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Parshas Toldos (5769)


At the end of this week’s Torah portion, Jacob leaves his parents in the Land of Canaan to journey to his mother’s birthplace in Paddan-aram to find for himself a suitable wife. But, as the Sages deduce from the chronology of the period [see Rashi’s commentary to Genesis 28:9], Jacob did not proceed directly to his final destination. Instead, he first went to study Torah at the Yeshiva of Shem and Ever for fourteen years.

This is very difficult to understand. After all, we are talking about our forefather Jacob whom the Torah calls a yosheiv ohalim (ibid. 25:27) – a man who “dwelled in the tents of Torah” from a very early age. Every day of his life up until now was dedicated to absorbing the lessons of Torah which were taught to him by his grandfather Abraham and father Isaac. So why was it so crucial to immerse himself into study of Torah for an additional 14 years? Especially when you consider that, according to the Sages, Jacob was already 63 years old (!) and had not yet fulfilled the commandment of Pru U’Rvu – to be fruitful and multiply. So why did he feel the need to delay this mitzvah for so many years?

Rabbi Zalman Sorotzkin, in his commentary Oznaim LaTorah, explains that Jacob’s purpose in attending the Academy of Shem and Ever was not to advance his general knowledge of Torah per se – that he had done for the first 63 years of his life and he was quite the scholar at this point. Rather, he went there specifically to study the “Torah of Marriage and Successful Relationships” i.e. he attended Torah-based “marriage classes” for 14 years in order to prepare himself for marriage and for being the best husband he could be.

These “classes” might include developing skills such as communication, handling conflict, solving problems, and making decisions (granted that this is better done as a couple than alone). It might also include help in developing the knowledge, attitudes, expectations, and characteristics that are important to creating a satisfying relationship and a Jewish home. As well, the Torah provides amazing information and wisdom for maintaining amazing, long-lasting marriages – which no doubt Jacob studied at the Yeshiva. For example, a bride and groom about to be married learn the laws of Niddah – abstention of married sex for a period after menstruation followed by the woman’s immersion in the mikvah (ritual bath) and reuniting with her husband – a practice which Dr. Ruth Westheimer, famous talk-show host and sex therapist, once called “the most sophisticated method of maintaining libido in long-term monogamy I have ever encountered.”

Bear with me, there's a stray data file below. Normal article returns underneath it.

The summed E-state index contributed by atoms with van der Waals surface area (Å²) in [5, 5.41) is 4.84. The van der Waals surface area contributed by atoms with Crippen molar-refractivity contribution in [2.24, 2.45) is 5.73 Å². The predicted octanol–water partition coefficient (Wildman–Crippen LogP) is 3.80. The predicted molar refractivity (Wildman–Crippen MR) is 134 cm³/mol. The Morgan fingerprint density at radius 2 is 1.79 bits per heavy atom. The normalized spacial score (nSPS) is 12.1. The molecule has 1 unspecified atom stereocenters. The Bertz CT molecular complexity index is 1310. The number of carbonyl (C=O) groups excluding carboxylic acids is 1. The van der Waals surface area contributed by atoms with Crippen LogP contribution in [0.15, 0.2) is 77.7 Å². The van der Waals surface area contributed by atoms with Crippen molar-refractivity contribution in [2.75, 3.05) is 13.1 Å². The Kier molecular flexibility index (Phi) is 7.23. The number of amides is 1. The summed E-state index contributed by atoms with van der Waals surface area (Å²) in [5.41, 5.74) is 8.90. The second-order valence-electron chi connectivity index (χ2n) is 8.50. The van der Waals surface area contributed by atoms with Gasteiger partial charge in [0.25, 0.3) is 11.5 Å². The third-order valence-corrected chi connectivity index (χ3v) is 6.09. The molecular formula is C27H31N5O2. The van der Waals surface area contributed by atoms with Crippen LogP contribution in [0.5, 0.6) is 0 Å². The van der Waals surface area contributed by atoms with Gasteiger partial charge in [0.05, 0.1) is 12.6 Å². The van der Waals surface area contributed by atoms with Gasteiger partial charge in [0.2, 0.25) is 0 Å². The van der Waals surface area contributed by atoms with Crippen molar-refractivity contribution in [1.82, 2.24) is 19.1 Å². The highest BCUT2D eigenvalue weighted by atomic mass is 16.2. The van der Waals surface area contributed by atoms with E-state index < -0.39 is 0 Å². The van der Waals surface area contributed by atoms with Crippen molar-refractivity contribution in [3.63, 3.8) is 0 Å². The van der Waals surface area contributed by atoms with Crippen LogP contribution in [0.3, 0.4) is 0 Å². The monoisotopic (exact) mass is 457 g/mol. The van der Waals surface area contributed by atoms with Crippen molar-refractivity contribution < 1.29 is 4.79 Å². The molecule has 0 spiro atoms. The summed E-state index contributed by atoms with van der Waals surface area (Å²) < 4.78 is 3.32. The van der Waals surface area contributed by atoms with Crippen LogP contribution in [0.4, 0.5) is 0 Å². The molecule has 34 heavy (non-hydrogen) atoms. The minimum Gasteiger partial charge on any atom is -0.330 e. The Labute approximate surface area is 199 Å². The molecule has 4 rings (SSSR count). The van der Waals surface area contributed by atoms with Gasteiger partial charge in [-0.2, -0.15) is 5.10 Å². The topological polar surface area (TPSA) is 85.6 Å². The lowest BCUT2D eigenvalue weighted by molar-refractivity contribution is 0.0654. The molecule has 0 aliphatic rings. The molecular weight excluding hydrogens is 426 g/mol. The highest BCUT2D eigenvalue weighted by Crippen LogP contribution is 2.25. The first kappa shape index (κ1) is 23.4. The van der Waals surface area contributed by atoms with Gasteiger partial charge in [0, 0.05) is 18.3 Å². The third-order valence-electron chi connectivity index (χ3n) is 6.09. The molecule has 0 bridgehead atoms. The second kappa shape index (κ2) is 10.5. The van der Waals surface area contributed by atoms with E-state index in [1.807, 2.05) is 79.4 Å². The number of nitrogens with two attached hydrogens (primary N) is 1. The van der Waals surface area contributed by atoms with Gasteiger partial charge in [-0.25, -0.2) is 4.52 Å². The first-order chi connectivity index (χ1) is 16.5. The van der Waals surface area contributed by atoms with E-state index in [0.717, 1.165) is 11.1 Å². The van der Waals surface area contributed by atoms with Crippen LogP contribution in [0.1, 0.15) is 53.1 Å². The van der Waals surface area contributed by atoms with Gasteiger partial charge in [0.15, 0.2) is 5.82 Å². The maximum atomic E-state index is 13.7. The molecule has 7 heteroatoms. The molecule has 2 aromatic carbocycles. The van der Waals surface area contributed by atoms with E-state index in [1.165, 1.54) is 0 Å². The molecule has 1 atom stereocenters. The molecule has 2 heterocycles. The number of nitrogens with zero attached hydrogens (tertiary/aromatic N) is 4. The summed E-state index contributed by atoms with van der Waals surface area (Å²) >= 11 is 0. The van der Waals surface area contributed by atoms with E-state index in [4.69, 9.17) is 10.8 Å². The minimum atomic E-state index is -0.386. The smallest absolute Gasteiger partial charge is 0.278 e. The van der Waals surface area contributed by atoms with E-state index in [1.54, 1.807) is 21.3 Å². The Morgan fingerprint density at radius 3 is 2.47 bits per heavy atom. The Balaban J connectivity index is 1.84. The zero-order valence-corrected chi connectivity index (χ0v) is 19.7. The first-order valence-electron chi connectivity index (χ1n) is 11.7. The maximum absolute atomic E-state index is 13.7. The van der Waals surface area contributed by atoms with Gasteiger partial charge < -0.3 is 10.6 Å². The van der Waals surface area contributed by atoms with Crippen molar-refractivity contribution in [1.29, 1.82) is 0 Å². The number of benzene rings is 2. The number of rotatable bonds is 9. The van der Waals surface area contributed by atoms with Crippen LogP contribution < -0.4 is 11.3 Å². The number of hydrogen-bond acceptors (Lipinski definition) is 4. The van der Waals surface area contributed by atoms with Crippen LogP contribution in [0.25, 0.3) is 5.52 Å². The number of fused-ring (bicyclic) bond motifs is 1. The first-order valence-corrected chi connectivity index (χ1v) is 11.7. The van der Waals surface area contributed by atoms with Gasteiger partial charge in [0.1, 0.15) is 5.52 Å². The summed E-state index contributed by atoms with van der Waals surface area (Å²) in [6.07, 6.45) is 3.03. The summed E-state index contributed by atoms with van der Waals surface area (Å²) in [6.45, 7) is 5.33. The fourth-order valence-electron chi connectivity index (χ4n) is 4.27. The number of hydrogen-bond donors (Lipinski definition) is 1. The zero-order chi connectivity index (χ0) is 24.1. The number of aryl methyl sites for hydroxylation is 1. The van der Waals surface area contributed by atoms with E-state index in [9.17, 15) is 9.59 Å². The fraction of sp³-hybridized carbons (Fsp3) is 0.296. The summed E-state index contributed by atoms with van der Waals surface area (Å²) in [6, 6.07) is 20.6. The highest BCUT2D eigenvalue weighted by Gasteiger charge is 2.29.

Perhaps the most important purpose of marriage preparation is to help each partner assess his or her personal readiness for marriage. Since marriage, according to Torah tradition, is defined as “the commitment a man and a woman make to become one and to pursue together common life goals”, in order to prepare properly for marriage, one has to first clarify one’s own life goals and develop a “mission statement” which can be matched with a suitable partner. So Jacob must have spent those 14 years defining and refining himself to the point that he had total clarity as to who he was, what he wanted to achieve in life, and what type of wife would best partner with him in accomplishing these goals.

The idea that our forefather Jacob would go to Yeshiva and take a “Relationships 101” course to prepare himself for marriage is truly amazing if you think about it. This means that Jacob realized over 3400 years ago what so few of us modern, progressive humans seem to understand today. You see, many people today spend years preparing for a successful career. They go to college, vocational school, or professional school. But surprisingly few prepare for what is arguably the most important pursuit of all – a successful marriage. In fact, one could say that, on average, people spend more time researching which automobile or home they should buy than they spend studying what type of person might be the most suitable marriage partner for life!

And it’s not like we don’t need marriage help these days. With the risk for divorce in the United States hovering around 40-50% (it’s a bit less in Canada), it's startling that so few people take marriage preparation seriously. But many couples, in fact, never discuss the most important issues before they get married, such as expectations about children and child-rearing, beliefs about male-female roles, what kind of Jewish home they want to build, and ideas about how they'll handle conflict … you know, all that serious life goals stuff. One study showed that only 30% participated in even one to two hours of marriage preparation (Olson, 1983). A 1997 U.S. national survey showed that only 36 percent of couples married in the previous five years had premarital counseling through their religious organization (Stanley & Markman, 1997). Recent studies of college young adults show that more than 90 percent say they believe marriage preparation is important but only 35% intend to formally prepare (Duncan, Box, & Silliman, 1996; Duncan & Wood, 2003).

So many couples I know spend the majority of their engagement period planning and preparing for their wedding - which is just one day of their married lives – when they should be spending much of that time learning and preparing for their marriage, which is (hopefully) for the rest of their lives.

Jacob, through his actions, has taught us a vital lesson. Marriage can be one of life's sweetest ventures, but it is also one of the riskiest. Couples and communities are wise to invest in and support active preparation for marriage.

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